On Faith is a series of “Talk Times” on Hebrews 11 I am giving every Thursday at our church’s After School program. The primary audience is Middle and High School Students. This week’s passage was on Hebrews 11:23-38.
I want to live a life without fear.
When I was in High School and Middle School I feared a lot of things. I feared being lonely, being left out. I feared failure. I feared those around me I saw as being popular and powerful. I feared death. More specifically, I feared what would happen to me after I died.
Moses, the man of faith, learned how to live a life without fear.
The story in starts with Moses’ parents.
Moses’ parents did NOT FEAR unjust authority. Pharaoh, fearing what a large Hebrew population meant to the Egyptians, issued a command to throw every newborn boy into Nile. Moses’ parents rebelled against this unjust command and hid Moses. When they couldn’t hide him any longer his mother “got a papyrus basket for him… placed the him in at and put it among the reeds along the banks of the Nile.” Pharaoh’s daughter found him and raised him as her own.
Moses LEARNED to NOT FEAR disgrace: After Moses grew up he saw one of his fellow Israelites being mistreated. He came to his brother’s aid and killed the Egyptian who was attacking him. At this pivotal point in his life he began identifying with the people of God.
He still had to learn how to overcome fear. The next day he tried to interrupt an argument between two Israelites. In doing so, he learned that his own “crime” was already known. The text says “then Moses was afraid and thought, ‘What I did must have become known.’” He left Egypt to flee from Pharaoh’s wrath.
He fled to Midian where he met a wife, had children, and lived for many years in peace, that is, until the burning bush experience. God spoke to Moses out of the burning bush and told him to return to Egypt, to Pharaoh, to call for the release of the Israelite slaves. Moses, unsurprisingly, had a few objections. But the command of God was too much and Moses eventually did return to Egypt to face an angry and powerful ruler.
Moses, if he had not identified with his fellow Israelite, could have lived in peace and prosperity in the court of the Pharaoh. But, as Hebrews says, “He regarded disgrace for the sake of Christ as a greater value than the treasures of Egypt, because he was looking ahead to his reward.”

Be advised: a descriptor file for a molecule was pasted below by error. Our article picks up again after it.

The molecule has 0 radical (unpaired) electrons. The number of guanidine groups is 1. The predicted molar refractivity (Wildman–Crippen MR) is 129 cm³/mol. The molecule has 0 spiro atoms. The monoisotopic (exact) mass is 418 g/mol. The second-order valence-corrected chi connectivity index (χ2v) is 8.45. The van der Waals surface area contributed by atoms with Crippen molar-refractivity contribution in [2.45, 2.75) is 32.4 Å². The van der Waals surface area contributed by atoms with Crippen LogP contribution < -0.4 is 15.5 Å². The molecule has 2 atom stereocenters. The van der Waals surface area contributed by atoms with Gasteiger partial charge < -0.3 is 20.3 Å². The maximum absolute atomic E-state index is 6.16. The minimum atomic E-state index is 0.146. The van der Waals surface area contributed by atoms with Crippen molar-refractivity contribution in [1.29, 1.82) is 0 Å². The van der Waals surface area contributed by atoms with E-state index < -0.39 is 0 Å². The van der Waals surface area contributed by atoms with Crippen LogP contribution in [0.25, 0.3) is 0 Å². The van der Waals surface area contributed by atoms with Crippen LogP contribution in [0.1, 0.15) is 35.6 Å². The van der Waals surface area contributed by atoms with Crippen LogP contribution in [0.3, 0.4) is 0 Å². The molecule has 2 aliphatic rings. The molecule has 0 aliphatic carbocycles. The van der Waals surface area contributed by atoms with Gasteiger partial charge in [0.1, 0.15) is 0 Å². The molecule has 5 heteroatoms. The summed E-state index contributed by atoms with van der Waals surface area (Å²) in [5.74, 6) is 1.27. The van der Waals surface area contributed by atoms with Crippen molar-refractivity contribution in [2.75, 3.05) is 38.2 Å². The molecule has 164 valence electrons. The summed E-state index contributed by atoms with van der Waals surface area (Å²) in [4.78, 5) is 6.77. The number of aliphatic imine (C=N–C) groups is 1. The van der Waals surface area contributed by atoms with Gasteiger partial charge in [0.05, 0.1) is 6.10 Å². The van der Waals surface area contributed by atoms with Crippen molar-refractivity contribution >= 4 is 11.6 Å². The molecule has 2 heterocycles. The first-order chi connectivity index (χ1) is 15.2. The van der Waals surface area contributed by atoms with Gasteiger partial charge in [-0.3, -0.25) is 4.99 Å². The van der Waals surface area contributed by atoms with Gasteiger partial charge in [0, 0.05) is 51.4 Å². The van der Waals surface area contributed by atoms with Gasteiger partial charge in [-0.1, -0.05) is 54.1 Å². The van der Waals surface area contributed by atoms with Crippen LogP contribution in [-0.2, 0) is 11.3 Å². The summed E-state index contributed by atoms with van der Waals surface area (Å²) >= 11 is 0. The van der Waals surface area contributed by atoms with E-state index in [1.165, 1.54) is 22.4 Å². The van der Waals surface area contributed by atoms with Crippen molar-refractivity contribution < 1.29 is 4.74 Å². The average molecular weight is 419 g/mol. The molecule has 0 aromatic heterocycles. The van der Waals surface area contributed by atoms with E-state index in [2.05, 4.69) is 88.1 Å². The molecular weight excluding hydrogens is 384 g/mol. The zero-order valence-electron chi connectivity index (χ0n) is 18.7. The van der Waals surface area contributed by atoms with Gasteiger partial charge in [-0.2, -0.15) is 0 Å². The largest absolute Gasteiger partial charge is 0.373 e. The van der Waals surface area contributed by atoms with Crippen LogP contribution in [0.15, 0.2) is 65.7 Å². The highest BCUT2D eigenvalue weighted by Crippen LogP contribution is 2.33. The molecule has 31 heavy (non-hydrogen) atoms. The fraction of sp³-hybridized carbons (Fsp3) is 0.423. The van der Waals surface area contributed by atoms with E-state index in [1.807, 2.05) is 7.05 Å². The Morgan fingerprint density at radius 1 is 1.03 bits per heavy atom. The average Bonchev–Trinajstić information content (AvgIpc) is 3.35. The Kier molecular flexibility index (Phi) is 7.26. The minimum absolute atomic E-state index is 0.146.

Moses LEARNED to NOT FEAR unjust authority. Moses learned boldness before Pharaoh. Hebrews says “he left Egypt, not fearing the king’s anger…” This I take to mean the second time he left Egypt – victorious.
Moses LEARNED to FEAR God so that he did not have to FEAR DEATH. The final plague to strike Egypt was the plague on all the firstborn males. God provided a way out – the Passover – marking the doorposts of the house with the blood of a lamb. Those who responded were saved and it was this event that eventually led to Israel’s release. Moses led Israel with a “holy fear” and it was this holy fear that led to the obedience which gave the Israelites a way to escape the destroying angel.
So how can we, like Moses, learn to live a life free from fear?
Faith in God’s plan: Moses’ parents hid Moses because they “saw he was no ordinary child,” that is, they saw that God had a plan for his life. (11:23)
Faith in the future reward: “(Moses) regarded disgrace for the sake of Christ as of greater value than the treasures of Egypt, because he was looking ahead to his reward.” (11:26)
Faith in the unseen God: “Moses persevered because he saw him who is invisible.” (11:27). As we have already seen, at the heart of faith is being sure of what we do not see. We are tempted to view the “unseen” as less real but Hebrews views the unseen as the source and cause of all that we experience in the physical universe. We trust, then, in our uncreated and unseen Creator.
Faith in the one who has conquered death: Just as the Passover lamb allowed the Israelites to escape death and be freed from slavery so Jesus, the perfect and ultimate sacrifice, suffered death (and the conquered it!) so that we could be freed him who holds the power of death – and thus be freed from the fear of death. “Since the children have flesh and blood, he too shared in their humanity so that by his death he might break the power of him who holds the power of death—that is, the devil—and free those who all their lives were held in slavery by their fear of death” (Hebrews 2:14-15).